The Cover Section Editor: M. Therese Southgate, MD, Senior Contributing Editor.
For the Austrian Expressionist painter and writer Oskar Kokoschka (1886-1980), the years of the Great War of 1914-1918 marked a decisive period both in his personal life and in his professional career. His three-year tempestuous love affair with Alma Mahler, widow of the composer Gustav Mahler and the major inspiration for Kokoschka's work, ended badly when Alma aborted their child. Meanwhile, Kokoschka, pacifist and humanitarian by nature and education, volunteered for military duty and was gravely wounded in 1915 while fighting at the Ukranian front. He spent months in a Swedish hospital recovering from severe head and chest injuries and later went to Dresden, where he became known for a time as the “mad Kokoschka.” But fate had not yet finished with him: in 1918 two of his colleagues who had had a great influence on him during his formative years in Vienna died during the influenza epidemic, Gustav Klimt at age 55 (JAMA cover, February 13, 2008) and Egon Schiele at age 28. Kokoschka was left as the principal spokesman for Austrian Expressionism. He was 32.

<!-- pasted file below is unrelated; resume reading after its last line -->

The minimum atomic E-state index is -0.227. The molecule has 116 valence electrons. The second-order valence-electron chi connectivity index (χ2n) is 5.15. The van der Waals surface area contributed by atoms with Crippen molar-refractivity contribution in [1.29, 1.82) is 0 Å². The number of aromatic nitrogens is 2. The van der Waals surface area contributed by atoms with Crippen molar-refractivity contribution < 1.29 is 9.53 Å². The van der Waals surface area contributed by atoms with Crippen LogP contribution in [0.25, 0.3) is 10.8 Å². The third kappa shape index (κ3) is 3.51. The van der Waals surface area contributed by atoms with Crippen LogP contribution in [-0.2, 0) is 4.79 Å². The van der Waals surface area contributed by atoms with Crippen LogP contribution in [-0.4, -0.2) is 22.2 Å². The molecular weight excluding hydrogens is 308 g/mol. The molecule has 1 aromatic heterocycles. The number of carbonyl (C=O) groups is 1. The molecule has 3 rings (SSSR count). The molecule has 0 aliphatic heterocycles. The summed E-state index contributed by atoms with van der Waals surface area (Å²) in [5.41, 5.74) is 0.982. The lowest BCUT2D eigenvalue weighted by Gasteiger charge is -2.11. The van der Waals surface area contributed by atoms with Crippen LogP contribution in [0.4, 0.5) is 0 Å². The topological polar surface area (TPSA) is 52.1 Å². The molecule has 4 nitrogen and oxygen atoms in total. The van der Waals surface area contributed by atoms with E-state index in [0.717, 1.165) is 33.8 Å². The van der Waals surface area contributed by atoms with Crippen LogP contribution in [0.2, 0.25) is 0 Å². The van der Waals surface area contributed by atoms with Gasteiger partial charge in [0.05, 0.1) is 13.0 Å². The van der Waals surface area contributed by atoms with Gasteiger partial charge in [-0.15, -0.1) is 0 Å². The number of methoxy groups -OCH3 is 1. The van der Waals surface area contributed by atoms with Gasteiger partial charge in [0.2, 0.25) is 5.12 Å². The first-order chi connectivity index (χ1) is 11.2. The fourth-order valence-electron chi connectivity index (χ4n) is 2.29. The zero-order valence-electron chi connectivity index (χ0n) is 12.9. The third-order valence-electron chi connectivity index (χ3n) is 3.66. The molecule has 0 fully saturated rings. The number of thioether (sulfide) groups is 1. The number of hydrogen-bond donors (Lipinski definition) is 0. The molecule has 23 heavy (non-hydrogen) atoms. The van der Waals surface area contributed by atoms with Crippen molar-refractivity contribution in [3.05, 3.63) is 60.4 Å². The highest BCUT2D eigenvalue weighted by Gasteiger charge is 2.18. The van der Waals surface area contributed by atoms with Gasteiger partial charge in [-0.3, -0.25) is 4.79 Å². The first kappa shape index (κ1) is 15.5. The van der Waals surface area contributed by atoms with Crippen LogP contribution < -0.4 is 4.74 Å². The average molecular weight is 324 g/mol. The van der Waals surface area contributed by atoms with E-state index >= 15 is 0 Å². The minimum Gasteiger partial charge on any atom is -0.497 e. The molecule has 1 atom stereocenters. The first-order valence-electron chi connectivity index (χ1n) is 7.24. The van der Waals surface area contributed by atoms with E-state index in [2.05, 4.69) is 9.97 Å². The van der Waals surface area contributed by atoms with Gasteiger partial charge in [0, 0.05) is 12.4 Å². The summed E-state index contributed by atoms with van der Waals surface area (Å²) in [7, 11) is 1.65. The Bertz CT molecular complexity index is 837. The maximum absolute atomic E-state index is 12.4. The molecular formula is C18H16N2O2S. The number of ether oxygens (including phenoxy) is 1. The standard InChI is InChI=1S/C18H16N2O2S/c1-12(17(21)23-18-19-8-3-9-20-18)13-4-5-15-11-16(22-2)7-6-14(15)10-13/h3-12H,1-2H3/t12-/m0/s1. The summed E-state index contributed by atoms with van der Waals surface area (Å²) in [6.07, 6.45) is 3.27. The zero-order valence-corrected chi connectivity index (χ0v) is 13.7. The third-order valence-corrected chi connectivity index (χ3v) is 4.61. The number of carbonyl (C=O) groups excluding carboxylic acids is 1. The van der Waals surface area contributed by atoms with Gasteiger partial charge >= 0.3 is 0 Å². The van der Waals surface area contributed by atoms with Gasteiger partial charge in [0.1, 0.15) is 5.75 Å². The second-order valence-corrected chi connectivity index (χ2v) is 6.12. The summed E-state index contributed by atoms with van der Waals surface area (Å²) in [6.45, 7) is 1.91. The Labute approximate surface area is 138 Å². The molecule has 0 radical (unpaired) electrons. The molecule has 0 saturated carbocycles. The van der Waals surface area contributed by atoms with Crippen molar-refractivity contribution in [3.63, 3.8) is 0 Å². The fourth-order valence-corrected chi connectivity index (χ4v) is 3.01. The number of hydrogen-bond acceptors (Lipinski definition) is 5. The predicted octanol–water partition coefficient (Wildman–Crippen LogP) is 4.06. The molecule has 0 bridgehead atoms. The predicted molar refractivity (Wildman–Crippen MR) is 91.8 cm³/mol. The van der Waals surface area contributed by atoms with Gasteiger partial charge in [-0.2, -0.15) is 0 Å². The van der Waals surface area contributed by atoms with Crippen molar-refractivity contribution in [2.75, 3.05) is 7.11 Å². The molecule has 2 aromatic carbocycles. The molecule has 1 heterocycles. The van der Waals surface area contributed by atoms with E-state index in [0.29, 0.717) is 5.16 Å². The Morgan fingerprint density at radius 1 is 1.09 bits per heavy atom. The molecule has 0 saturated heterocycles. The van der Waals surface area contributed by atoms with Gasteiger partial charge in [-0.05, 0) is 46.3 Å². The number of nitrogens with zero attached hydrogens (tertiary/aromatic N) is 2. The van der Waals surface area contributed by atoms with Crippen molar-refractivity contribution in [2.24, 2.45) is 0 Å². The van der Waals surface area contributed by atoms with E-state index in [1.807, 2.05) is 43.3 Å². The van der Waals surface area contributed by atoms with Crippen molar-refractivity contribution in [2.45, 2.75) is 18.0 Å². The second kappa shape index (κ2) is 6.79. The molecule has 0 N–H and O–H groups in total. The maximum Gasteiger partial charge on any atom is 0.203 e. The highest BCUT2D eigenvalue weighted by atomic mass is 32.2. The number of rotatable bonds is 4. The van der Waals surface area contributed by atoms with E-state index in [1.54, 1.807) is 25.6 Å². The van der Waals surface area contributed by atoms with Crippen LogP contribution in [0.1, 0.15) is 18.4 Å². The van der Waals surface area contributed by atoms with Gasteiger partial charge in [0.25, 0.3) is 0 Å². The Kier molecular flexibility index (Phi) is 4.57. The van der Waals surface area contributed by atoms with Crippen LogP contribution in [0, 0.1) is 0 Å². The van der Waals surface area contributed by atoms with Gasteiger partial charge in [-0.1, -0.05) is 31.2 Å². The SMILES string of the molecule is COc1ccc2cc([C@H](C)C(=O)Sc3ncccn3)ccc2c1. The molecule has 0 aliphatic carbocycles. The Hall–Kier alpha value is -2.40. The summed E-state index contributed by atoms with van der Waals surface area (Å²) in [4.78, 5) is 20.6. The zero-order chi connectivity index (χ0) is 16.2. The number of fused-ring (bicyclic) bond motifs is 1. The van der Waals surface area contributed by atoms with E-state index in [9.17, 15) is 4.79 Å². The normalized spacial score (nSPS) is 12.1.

Southgate MT. Double Portrait of Trudl. JAMA. 2008;299(11):1230. doi:10.1001/jama.299.11.1230